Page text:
This discrepancy does not reflect LGBT people’s status as the first line of attack. If traditional marriage refers to a union that is not just heterosexual, but lifelong, then orthodox Christians should have been sounding the retreat eighty years ago. But they did not."
And isn't that the crux of the issue?  The conservatives want the right to deny LGBT people not only wedding cakes, but public services, in the name of religious freedom.  Yet, somehow, these denials are uniquely applied to LGBT people, and not to others of whom the faith might disapprove.

Let us (again) consider the issue of divorce in the Roman Catholic church.  The church is opposed to remarriage following divorce in church.  It denies Holy Matrimony to second marriages of this sort if they lack an annulment (as most do).  Pope Francis is in hot water with conservatives for even suggesting some mercy in offering Communion to the remarried.  But Catholics in the civil polis do not attempt to deny civil marriage to the previously married.  They do not deny them goods and services, ranging from baking cakes to renting them hotel rooms.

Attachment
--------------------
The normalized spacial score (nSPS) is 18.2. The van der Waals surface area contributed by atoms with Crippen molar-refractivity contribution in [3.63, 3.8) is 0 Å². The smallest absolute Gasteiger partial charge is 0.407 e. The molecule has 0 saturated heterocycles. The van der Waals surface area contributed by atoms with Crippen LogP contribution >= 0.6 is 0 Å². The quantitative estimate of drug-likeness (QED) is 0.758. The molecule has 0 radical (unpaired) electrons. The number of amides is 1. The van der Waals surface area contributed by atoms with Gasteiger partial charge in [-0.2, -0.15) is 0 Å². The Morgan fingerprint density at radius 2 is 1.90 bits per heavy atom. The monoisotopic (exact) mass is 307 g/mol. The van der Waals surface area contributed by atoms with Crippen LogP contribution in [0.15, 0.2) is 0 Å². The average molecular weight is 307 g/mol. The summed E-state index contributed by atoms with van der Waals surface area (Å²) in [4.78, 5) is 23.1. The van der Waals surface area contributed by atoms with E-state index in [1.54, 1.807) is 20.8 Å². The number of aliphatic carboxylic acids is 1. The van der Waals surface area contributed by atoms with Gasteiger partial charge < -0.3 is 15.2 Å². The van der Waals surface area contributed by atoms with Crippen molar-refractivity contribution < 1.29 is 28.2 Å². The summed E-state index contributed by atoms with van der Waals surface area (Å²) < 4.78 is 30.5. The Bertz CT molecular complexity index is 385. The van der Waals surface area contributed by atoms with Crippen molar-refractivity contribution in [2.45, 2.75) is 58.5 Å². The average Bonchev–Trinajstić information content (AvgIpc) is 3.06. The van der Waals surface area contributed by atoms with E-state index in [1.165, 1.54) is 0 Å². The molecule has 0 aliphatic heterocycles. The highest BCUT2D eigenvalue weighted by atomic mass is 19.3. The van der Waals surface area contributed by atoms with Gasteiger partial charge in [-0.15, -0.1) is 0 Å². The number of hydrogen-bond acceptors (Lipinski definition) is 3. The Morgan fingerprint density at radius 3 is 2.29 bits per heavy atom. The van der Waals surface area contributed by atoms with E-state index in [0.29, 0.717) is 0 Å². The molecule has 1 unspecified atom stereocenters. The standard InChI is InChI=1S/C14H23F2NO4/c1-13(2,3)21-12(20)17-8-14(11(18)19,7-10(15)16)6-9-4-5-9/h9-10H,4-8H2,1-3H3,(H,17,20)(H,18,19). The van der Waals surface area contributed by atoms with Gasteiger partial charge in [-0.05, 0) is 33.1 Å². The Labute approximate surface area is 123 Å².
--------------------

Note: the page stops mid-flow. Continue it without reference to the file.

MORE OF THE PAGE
Somehow, then, the LGBT folks are particularly tainted.  And therein lies their hypocrisy of religious freedom, for if it were about that, they would be consistent about all sins.  No, this is about the "ick" factor-- the revulsion against LGBT people.

Women in Theology also writes,
LGBT people perhaps understand orthodox Christians’ fears even better than they do: the reality that LGBT people have already lived in fact proves much worse than the future Dreher fears. In addition to being fired, ridiculed, and hunted by state agents, LGBT people continue to endure evils that do not appear even in Dreher’s worst nightmares such as being beaten and killed, ostracized from and even kicked out of their families of origin, denied housing, unable to visit sick partners in hospitals, and disinherited. ....

I want this same protection and acceptance for orthodox Christians like Dreher, should they become an endangered minority. I do not want orthodox Christians to experience any of the injustices inflicted upon LGBT people. ....

Will orthodox Christians like Dreher pledge to do for LGBT people of all religious backgrounds what I have pledged to do for orthodox Christians?

1 comment:

Erp said...

Catholics and the Catholic Church in the US do not oppose civil divorce; however, that does not hold true in some other countries such as the Philippines (no divorce unless you are Muslim) and until recently in Ireland (re-allowed only in 1995 [it had been allowed before independence] over the vehement objections of the church hierarchy) and Malta (2011 again over the hierarchy's objections). In the US it seems that the right to discriminate in the public sphere (and not just within their religion) is their current false cross.